The intention seems to be to split the existing functions in two. One part will become linked to other COBR functions to lead the government’s response to acute emergencies. Separately, work on longer term planning will be driven forward by a National Resilience Framework Team based in the Cabinet Office’s Planning and Analysis Secretariat. This will ‘take a deeper look at the government’s approach to risk and how it is mitigated as well as collecting and analysing live data to improve future responses in emergencies.’
The details of how this work will no doubt emerge shortly. We will need to see these changes in the context of the National Resilience Strategy when it finally sees the light of day.
Earlier this year, the Commission published its own independent review of the civil contingencies’ arrangements. This concluded that the resilience framework set up following the 2004 Civil Contingencies Act has served the country well and provides a sound basis for emergency preparedness, response and recovery. In particular, the reviewers were impressed by the quality of work in the Resilience Partnerships at local level, but they warned that the arrangements have suffered strategic neglect over the last decade. In their view, there are some serious weaknesses that need to be addressed as we move into an increasingly uncertain future of global volatility and insecurity.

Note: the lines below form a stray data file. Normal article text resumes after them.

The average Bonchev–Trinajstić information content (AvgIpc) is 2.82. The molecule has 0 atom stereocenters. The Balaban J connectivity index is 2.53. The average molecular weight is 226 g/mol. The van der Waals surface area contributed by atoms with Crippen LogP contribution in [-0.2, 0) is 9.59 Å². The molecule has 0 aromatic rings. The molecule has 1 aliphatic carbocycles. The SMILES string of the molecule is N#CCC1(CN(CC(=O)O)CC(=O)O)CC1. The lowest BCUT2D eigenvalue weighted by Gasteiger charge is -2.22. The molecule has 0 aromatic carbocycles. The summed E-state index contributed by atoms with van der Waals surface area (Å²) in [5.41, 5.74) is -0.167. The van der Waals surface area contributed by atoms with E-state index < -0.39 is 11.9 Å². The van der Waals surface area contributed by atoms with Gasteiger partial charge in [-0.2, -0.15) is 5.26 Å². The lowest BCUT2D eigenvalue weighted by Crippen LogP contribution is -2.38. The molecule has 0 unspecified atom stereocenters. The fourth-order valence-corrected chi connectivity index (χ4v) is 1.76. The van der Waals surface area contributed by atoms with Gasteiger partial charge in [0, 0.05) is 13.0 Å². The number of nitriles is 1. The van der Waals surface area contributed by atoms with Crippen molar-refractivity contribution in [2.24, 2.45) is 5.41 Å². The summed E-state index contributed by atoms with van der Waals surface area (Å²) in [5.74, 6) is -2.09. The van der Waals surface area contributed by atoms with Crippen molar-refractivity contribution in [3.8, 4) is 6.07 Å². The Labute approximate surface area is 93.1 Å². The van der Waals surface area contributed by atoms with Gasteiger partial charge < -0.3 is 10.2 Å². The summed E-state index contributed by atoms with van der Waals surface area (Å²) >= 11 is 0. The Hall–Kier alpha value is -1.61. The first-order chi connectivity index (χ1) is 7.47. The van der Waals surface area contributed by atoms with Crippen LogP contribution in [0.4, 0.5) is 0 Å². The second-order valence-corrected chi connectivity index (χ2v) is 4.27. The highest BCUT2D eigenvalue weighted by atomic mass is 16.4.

This is the context in which the changes announced need to be considered. Whilst long-term planning to reduce major risks is important, this needs to be closely aligned to planning for the response to nearer-term hazards – otherwise we risk divergent approaches. There is also a danger that the latter function may got lost in wider Cabinet Office responsibilities for planning and analysis as a result of the expected changes in responsibility. It is to be hoped therefore that National Resilience Framework Team will be properly resourced and that this resource is ring-fenced.
The National Resilience Strategy is expected to endorse the concept of a whole-of-society approach to resilience. This means that every level of government (central, regional and local), every business and every organisation, as well as every household, will have to play their part in building resilience. This requires partnership and collaboration. Business and civil society need to be central to the Strategy, with properly-assigned responsibilities and accountability for delivering against it The minister’s announcement on public emergency alerts clearly illustrates this point – the funding and infrastructure needed to enable such a system is largely wasted if businesses, community groups and households do not know their role in responding to those alerts. Planning and good communication are vital to each organisation and individual knowing what they can expect to happen when such an alert is received, and what facilities or support may be available to them, or expected from them.
Implementation of the National Resilience Strategy will not happen on its own. The new structures replacing the Civil Contingencies Secretariat will need to support and facilitate it, working alongside local government and the Resilience Forums. All of this will need to be properly resourced and will require a step change in commitment from central government. We look forward to the National Resilience Strategy setting out how this is to be done, so that serious progress can be made towards realising the government’s aspiration of the UK becoming “the most resilient nation”.